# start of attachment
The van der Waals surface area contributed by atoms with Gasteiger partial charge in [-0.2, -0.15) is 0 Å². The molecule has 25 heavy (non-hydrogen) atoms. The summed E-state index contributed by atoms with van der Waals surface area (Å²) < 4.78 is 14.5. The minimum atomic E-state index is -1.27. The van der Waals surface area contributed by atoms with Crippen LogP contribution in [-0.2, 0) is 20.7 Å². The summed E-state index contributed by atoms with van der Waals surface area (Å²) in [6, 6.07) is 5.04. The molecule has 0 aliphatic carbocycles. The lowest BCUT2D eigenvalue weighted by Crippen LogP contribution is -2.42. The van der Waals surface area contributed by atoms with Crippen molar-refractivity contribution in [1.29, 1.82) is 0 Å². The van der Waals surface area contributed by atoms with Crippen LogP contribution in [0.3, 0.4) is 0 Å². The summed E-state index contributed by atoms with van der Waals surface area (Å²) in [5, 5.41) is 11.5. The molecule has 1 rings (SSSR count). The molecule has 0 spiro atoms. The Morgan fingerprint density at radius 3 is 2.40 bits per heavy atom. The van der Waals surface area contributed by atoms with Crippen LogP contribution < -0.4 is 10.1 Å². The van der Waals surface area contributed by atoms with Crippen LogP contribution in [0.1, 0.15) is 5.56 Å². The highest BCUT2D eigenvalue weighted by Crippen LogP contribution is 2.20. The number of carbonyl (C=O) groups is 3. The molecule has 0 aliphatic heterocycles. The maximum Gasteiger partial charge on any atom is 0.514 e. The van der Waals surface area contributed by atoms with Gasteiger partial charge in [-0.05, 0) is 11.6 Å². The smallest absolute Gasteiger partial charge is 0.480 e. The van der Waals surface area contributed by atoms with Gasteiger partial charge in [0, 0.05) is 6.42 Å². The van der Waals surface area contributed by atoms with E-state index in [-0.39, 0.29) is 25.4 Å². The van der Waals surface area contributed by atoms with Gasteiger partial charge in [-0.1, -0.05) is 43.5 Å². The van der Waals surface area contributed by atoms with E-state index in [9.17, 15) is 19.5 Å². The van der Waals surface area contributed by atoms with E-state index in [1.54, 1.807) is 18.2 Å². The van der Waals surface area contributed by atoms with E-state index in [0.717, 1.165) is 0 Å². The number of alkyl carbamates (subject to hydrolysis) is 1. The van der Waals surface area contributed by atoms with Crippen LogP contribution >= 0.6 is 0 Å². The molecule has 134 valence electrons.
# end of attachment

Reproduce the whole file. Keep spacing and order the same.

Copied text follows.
The van der Waals surface area contributed by atoms with Gasteiger partial charge in [-0.2, -0.15) is 0 Å². The molecule has 25 heavy (non-hydrogen) atoms. The summed E-state index contributed by atoms with van der Waals surface area (Å²) < 4.78 is 14.5. The minimum atomic E-state index is -1.27. The van der Waals surface area contributed by atoms with Crippen LogP contribution in [-0.2, 0) is 20.7 Å². The summed E-state index contributed by atoms with van der Waals surface area (Å²) in [6, 6.07) is 5.04. The molecule has 0 aliphatic carbocycles. The lowest BCUT2D eigenvalue weighted by Crippen LogP contribution is -2.42. The van der Waals surface area contributed by atoms with Crippen molar-refractivity contribution in [1.29, 1.82) is 0 Å². The van der Waals surface area contributed by atoms with Crippen LogP contribution in [0.3, 0.4) is 0 Å². The summed E-state index contributed by atoms with van der Waals surface area (Å²) in [5, 5.41) is 11.5. The molecule has 1 rings (SSSR count). The molecule has 0 spiro atoms. The Morgan fingerprint density at radius 3 is 2.40 bits per heavy atom. The van der Waals surface area contributed by atoms with Crippen LogP contribution < -0.4 is 10.1 Å². The van der Waals surface area contributed by atoms with Crippen LogP contribution in [0.1, 0.15) is 5.56 Å². The highest BCUT2D eigenvalue weighted by Crippen LogP contribution is 2.20. The number of carbonyl (C=O) groups is 3. The molecule has 0 aliphatic heterocycles. The maximum Gasteiger partial charge on any atom is 0.514 e. The van der Waals surface area contributed by atoms with Gasteiger partial charge in [-0.05, 0) is 11.6 Å². The smallest absolute Gasteiger partial charge is 0.480 e. The van der Waals surface area contributed by atoms with Gasteiger partial charge in [0, 0.05) is 6.42 Å². The van der Waals surface area contributed by atoms with E-state index in [-0.39, 0.29) is 25.4 Å². The van der Waals surface area contributed by atoms with Gasteiger partial charge in [-0.1, -0.05) is 43.5 Å². The van der Waals surface area contributed by atoms with E-state index in [9.17, 15) is 19.5 Å². The van der Waals surface area contributed by atoms with E-state index in [1.54, 1.807) is 18.2 Å². The van der Waals surface area contributed by atoms with E-state index in [0.717, 1.165) is 0 Å². The number of alkyl carbamates (subject to hydrolysis) is 1. The van der Waals surface area contributed by atoms with Crippen LogP contribution >= 0.6 is 0 Å². The molecule has 134 valence electrons.